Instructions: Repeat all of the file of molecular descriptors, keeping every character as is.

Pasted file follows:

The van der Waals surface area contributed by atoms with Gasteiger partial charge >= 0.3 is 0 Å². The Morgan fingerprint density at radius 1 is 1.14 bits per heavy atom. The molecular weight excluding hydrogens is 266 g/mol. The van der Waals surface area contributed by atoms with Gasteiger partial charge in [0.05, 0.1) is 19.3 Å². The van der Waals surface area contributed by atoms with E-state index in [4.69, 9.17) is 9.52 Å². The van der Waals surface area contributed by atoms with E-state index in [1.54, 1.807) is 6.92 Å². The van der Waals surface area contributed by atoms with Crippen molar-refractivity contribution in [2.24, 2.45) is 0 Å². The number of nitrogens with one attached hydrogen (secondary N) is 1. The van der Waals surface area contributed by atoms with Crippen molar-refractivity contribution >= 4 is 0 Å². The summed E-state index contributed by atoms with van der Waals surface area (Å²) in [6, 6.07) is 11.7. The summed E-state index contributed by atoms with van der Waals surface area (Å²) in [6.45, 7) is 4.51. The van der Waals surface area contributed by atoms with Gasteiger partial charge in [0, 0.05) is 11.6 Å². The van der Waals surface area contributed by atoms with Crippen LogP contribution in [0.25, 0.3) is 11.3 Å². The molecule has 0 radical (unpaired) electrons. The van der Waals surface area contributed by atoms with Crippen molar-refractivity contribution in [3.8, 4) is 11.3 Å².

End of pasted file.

The van der Waals surface area contributed by atoms with Gasteiger partial charge >= 0.3 is 0 Å². The Morgan fingerprint density at radius 1 is 1.14 bits per heavy atom. The molecular weight excluding hydrogens is 266 g/mol. The van der Waals surface area contributed by atoms with Gasteiger partial charge in [0.05, 0.1) is 19.3 Å². The van der Waals surface area contributed by atoms with E-state index in [4.69, 9.17) is 9.52 Å². The van der Waals surface area contributed by atoms with E-state index in [1.54, 1.807) is 6.92 Å². The van der Waals surface area contributed by atoms with Crippen molar-refractivity contribution in [2.24, 2.45) is 0 Å². The number of nitrogens with one attached hydrogen (secondary N) is 1. The van der Waals surface area contributed by atoms with Crippen molar-refractivity contribution >= 4 is 0 Å². The summed E-state index contributed by atoms with van der Waals surface area (Å²) in [6, 6.07) is 11.7. The summed E-state index contributed by atoms with van der Waals surface area (Å²) in [6.45, 7) is 4.51. The van der Waals surface area contributed by atoms with Gasteiger partial charge in [0, 0.05) is 11.6 Å². The van der Waals surface area contributed by atoms with Crippen LogP contribution in [0.25, 0.3) is 11.3 Å². The molecule has 0 radical (unpaired) electrons. The van der Waals surface area contributed by atoms with Crippen molar-refractivity contribution in [3.8, 4) is 11.3 Å².